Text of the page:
As part of this cyberweapons programs, government agencies such as the NSA have been stockpiling all kinds of nasty malware, viruses and hacking tools that can “steal financial account passwords, turn an iPhone into a listening device, or, in the case of Stuxnet, sabotage a nuclear facility.”

And now we learn that the NSA is responsible for the latest threat posed by the “WannaCry” or “Wanna Decryptor” malware worm which—as a result of hackers accessing the government’s arsenal—has hijacked more than 57,000 computers and crippled health care, communications infrastructure, logistics, and government entities in more than 70 countries already.

All the while the government was repeatedly warned about the dangers of using criminal tactics to wage its own cyberwars.

It was warned about the consequences of blowback should its cyberweapons get into the wrong hands.

The government chose to ignore the warnings.

That’s exactly how the 9/11 attacks unfolded.

First, the government helped to create the menace that was al-Qaida and then, when bin Laden had left the nation reeling in shock (despite countless warnings that fell on tone-deaf ears), it demanded—and was given—immense new powers in the form of the USA Patriot Act in order to fight the very danger it had created.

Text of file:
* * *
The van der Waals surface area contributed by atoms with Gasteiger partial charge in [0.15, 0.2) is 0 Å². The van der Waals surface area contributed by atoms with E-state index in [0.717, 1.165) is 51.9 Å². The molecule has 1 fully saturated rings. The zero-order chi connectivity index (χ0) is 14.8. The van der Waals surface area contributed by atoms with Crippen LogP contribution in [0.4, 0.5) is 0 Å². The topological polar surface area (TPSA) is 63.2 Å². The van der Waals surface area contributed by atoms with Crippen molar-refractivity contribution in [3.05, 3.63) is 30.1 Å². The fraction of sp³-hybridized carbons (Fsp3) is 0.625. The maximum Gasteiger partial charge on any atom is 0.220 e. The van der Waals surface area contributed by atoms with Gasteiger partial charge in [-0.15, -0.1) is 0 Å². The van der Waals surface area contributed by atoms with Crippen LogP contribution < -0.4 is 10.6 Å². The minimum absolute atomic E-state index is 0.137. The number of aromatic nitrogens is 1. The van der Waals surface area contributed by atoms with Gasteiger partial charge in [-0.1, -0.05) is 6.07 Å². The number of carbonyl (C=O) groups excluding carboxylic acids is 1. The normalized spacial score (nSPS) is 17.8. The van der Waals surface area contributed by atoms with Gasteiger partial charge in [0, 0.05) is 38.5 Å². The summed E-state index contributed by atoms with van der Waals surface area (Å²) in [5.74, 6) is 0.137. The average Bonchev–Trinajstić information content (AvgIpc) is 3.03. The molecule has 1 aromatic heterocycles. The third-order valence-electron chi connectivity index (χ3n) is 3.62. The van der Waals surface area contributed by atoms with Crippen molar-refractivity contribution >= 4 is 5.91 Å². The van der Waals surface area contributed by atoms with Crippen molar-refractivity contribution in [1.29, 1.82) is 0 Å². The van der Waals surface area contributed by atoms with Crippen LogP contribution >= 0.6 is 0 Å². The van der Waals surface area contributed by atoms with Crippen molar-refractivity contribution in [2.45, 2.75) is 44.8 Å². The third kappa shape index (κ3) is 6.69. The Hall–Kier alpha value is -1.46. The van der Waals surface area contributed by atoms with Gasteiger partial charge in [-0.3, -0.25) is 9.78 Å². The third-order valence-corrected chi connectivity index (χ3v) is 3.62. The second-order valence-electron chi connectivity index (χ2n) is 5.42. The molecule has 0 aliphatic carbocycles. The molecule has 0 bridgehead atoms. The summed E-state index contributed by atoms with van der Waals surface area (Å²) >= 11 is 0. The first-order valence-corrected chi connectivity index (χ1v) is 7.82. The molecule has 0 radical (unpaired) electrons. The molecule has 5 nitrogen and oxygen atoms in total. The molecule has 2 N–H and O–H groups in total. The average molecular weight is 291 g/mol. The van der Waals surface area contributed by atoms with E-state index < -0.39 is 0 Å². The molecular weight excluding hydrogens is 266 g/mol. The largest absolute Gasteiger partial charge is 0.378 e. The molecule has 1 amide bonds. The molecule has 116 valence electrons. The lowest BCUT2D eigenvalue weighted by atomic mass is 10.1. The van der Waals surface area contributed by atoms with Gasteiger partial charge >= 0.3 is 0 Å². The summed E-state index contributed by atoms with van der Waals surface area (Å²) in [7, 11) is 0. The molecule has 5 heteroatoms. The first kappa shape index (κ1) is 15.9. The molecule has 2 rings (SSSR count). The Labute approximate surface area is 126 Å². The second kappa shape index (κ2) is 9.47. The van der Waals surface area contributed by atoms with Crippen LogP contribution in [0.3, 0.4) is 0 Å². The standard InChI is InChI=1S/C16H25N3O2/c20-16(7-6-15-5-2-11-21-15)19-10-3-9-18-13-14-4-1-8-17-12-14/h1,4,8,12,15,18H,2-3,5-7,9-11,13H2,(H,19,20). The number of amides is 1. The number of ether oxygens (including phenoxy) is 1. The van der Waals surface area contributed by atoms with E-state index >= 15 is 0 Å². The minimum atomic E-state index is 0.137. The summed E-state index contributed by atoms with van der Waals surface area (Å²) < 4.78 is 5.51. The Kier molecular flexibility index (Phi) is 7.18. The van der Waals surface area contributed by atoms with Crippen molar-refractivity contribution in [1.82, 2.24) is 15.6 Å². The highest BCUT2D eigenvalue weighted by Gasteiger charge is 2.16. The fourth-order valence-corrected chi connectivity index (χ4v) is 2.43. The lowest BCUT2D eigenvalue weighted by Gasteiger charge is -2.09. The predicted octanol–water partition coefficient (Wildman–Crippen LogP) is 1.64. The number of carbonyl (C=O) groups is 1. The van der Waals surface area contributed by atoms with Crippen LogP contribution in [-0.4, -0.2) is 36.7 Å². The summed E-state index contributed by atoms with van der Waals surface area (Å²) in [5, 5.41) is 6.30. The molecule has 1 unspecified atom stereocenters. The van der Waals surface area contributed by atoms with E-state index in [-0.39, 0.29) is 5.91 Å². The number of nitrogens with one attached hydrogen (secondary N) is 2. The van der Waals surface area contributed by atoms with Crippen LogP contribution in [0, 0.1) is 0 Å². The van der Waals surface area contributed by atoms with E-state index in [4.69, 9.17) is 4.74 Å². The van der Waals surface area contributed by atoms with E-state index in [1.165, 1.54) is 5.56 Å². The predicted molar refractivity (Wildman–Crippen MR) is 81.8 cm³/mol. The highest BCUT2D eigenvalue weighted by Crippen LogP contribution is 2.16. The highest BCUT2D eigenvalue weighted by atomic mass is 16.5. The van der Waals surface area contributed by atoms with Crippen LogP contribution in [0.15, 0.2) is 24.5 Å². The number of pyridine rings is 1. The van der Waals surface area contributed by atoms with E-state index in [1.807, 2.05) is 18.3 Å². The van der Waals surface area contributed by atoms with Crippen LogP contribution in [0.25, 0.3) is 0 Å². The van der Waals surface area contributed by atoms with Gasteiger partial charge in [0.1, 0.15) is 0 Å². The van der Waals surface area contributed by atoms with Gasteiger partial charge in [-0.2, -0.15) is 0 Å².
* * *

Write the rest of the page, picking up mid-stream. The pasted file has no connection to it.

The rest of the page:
This has become the shadow government’s modus operandi regardless of which party controls the White House: the government creates a menace—knowing full well the ramifications such a danger might pose to the public—then without ever owning up to the part it played in unleashing that particular menace on an unsuspecting populace, it demands additional powers in order to protect “we the people” from the threat.

Yet the powers-that-be don’t really want us to feel safe.

They want us cowering and afraid and willing to relinquish every last one of our freedoms in exchange for their phantom promises of security.

As a result, it’s the American people who pay the price for the government’s insatiable greed and quest for power.

We’re the ones to suffer the blowback.

Blowback: a term originating from within the American Intelligence community, denoting the unintended consequences, unwanted side-effects, or suffered repercussions of a covert operation that fall back on those responsible for the aforementioned operations.

As historian Chalmers Johnson explains, “blowback is another way of saying that a nation reaps what it sows.”

Unfortunately, “we the people” are the ones who keep reaping what the government sows.